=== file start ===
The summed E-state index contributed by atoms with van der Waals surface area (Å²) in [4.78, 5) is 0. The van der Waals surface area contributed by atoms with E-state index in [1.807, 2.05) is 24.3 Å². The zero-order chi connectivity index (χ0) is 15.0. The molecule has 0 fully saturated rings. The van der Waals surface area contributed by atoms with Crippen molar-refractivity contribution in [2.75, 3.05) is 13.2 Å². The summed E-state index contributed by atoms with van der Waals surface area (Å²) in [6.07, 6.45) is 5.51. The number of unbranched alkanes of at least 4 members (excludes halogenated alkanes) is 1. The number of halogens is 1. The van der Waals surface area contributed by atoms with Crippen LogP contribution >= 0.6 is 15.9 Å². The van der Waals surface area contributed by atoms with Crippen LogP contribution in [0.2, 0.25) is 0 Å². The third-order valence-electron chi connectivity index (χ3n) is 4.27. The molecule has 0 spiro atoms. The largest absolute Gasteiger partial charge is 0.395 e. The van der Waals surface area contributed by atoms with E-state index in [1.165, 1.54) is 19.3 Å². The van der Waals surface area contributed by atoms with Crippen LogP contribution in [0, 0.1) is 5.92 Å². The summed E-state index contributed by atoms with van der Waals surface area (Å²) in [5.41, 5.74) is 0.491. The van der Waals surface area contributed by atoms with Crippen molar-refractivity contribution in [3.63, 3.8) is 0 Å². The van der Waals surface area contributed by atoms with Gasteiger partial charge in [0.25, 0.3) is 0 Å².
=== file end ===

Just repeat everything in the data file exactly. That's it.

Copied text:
The summed E-state index contributed by atoms with van der Waals surface area (Å²) in [4.78, 5) is 0. The van der Waals surface area contributed by atoms with E-state index in [1.807, 2.05) is 24.3 Å². The zero-order chi connectivity index (χ0) is 15.0. The molecule has 0 fully saturated rings. The van der Waals surface area contributed by atoms with Crippen molar-refractivity contribution in [2.75, 3.05) is 13.2 Å². The summed E-state index contributed by atoms with van der Waals surface area (Å²) in [6.07, 6.45) is 5.51. The number of unbranched alkanes of at least 4 members (excludes halogenated alkanes) is 1. The number of halogens is 1. The van der Waals surface area contributed by atoms with Crippen LogP contribution >= 0.6 is 15.9 Å². The van der Waals surface area contributed by atoms with Crippen LogP contribution in [0.2, 0.25) is 0 Å². The third-order valence-electron chi connectivity index (χ3n) is 4.27. The molecule has 0 spiro atoms. The largest absolute Gasteiger partial charge is 0.395 e. The van der Waals surface area contributed by atoms with E-state index in [1.165, 1.54) is 19.3 Å². The van der Waals surface area contributed by atoms with Crippen LogP contribution in [0, 0.1) is 5.92 Å². The summed E-state index contributed by atoms with van der Waals surface area (Å²) in [5.41, 5.74) is 0.491. The van der Waals surface area contributed by atoms with Crippen molar-refractivity contribution in [3.63, 3.8) is 0 Å². The van der Waals surface area contributed by atoms with Gasteiger partial charge in [0.25, 0.3) is 0 Å².